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Writing More Than Your Story

“When the words mean even more than the writer knew they meant, then the writer has been listening. And sometimes when we listen, we are led into places we do not expect, into adventures we do not always understand."


The first task in writing your story is letting go of what you wish your story was. 

When I first wanted to write my story over 15 years ago, I hoped to tell the world what I knew. Telling that would prove I was a writer with something to say. It seemed so simple and guileless.

It took years to shed that notion. And now you'd think I'd have compassion for those starting out there. But I'm here to tell you: I don't. I resent the presumption when writers ask about publishing and publicity, even if they know they're not really ready. They haven't let the story teach them patience, perseverance, perspective. And until they know how destitute they are, I want to insist that they haven't learned the first task.

They haven't let go of what they wish their story was. 

Editing and coaching authors is a way for me to take them to the well to look down and say, Do you see that? That is you. That's me. That's everyone before we've been saved and renewed.

This is why the message must be more than simply what you're hoping to get from it right now.  audience

That process always produces good things. Nonetheless, what I need, even as I'm guiding others, is a deep conviction of my own lack of sufficiency. I don't have the answers. My complete inadequacy brings the needed humility to my conviction. And I can't see my insufficiency when I'm using my editing work to right the injustice of the world or bring me the appreciation I so rightly deserve. 

Yes, I do struggle with this. I hope you're not surprised.

Writer, editor, publisher, whoever–entitled people are the opposite of listening people. Whatever I want is always in the way of what I really need. My desires are not God's. And that's the trouble. That's in my way. That's always what's keeping me from the Way. 

But the question remains and it's in the way of our stories: how will I get what I need to justify the suffering I've endured in my story? If you needed proof, that question should prove how ignorant and unbelieving we are, how far away from The Way our way really is. How great our need for a greater story. 

When I ask "What's in it for me?" I'm prevented asking "What can I do for you?" But when "What can I do" replaces "What's in it for me?" paradoxically, I find the answer every time.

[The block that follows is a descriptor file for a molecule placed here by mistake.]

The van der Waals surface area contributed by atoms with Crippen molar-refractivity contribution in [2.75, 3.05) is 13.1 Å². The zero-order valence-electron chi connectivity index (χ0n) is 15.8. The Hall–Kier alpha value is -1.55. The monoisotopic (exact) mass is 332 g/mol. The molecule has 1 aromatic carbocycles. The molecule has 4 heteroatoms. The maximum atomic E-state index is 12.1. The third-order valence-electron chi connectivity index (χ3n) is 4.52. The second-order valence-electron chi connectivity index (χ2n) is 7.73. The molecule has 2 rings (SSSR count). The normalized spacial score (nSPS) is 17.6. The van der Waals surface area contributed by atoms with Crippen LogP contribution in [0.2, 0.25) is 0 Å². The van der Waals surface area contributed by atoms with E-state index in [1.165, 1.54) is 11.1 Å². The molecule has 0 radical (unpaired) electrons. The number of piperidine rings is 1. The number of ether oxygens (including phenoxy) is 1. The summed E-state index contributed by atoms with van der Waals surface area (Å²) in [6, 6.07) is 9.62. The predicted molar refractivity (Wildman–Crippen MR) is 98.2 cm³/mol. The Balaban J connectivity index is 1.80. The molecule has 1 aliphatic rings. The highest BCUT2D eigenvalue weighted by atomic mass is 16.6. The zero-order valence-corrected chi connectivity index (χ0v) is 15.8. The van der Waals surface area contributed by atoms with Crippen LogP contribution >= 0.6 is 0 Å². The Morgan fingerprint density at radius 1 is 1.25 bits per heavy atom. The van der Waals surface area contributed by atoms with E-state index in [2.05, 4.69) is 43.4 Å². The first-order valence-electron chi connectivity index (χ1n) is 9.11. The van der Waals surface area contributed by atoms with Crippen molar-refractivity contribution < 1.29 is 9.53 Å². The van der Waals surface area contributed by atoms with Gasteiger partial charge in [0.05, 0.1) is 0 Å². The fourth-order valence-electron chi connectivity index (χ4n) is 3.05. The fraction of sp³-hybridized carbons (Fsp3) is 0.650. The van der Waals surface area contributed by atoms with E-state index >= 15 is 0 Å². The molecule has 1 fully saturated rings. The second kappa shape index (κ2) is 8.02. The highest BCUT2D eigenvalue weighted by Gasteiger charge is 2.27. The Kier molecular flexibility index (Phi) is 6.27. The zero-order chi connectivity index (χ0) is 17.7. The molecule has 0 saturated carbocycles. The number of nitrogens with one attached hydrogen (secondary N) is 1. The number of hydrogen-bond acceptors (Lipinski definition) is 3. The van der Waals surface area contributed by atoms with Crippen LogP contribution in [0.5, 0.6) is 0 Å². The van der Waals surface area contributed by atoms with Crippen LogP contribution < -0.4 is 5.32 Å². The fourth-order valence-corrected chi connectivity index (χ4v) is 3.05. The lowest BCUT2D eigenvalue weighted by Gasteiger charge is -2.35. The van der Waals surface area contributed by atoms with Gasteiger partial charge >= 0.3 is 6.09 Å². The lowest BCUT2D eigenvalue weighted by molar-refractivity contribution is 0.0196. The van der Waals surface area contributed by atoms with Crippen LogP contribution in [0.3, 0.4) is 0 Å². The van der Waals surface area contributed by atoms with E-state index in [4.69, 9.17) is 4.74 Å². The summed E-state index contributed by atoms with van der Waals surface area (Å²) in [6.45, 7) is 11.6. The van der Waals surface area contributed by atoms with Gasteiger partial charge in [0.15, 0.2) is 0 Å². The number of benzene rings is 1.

I think this is the foundational principle of storytelling. This openness, humility, this is the starting place. Letting go of all we may hope to get out of telling our stories–the accolades, acceptance, affection–all those things are completely and utterly forfeit in the light of a higher purpose, dedicated entirely to whatever result your Muse may have for you beyond this lowland where you can't quite see what He so assurredly does. 

Oh, how often I forget! I'm the worst at remembering this–which only proves it to me all the more. As a worker with words, I always go back to trying to twist them into my service, back to not letting my story teach me or anyone else that first task. I need to go back up to the top and read it again now…

When I think I can't be far off from what I need, I'm still expecting something. But when I finally, fully, let go of my way, I'm somehow given the very thing I'm after. 

audience Before the message can liberate others, it must liberate me.

 I have to be reminded of it regularly: show up empty. You can't pick up the daily manna if you're already holding to what you want to say. 

 For this is the lesson: we don't have stories, we become them. They will say what we never could, what we would merely turn into the opposite, if left in our dry wells. 


Thank the Lord we never, ever are!

Will you let your story go to let it live beyond you?

What are you after? Acknowledgment? Acclaim? Apology? Validation?  

Let go of it. Let a new, unwritten story take its place. That one can never be taken away.  


He would make you more than a writer. He'd make you a witness unto him. 

Do you want it? Have you encountered it? Have you been waiting for a reminder before you come back and with your empty jar to simply pick up the daily manna again? You need an encounter to bring you back. 

But it doesn't need to be a miraculous encounter. You will find it in the blank pages as you look with the right eyes. As the words rise to the surface, the utterings too soft to be heard until you show up empty.

The writer's soul longs for this desert, this wasteland where the words rise. It's available all the time. Don't wait. Come and listen. 

You will be a witness–and nothing more.  

"All artists are vulnerable. Suppose there is no audience? Suppose no one will read or care about what you have given out of your heart's blood? Suppose the reviewers are brutal in their clever misunderstandings? Suppose that the words are unacceptable after all? It makes no difference. The writer is called to offer. [And] it is the offering that matters." 
Acceptable Words, Schmidt & Stickney

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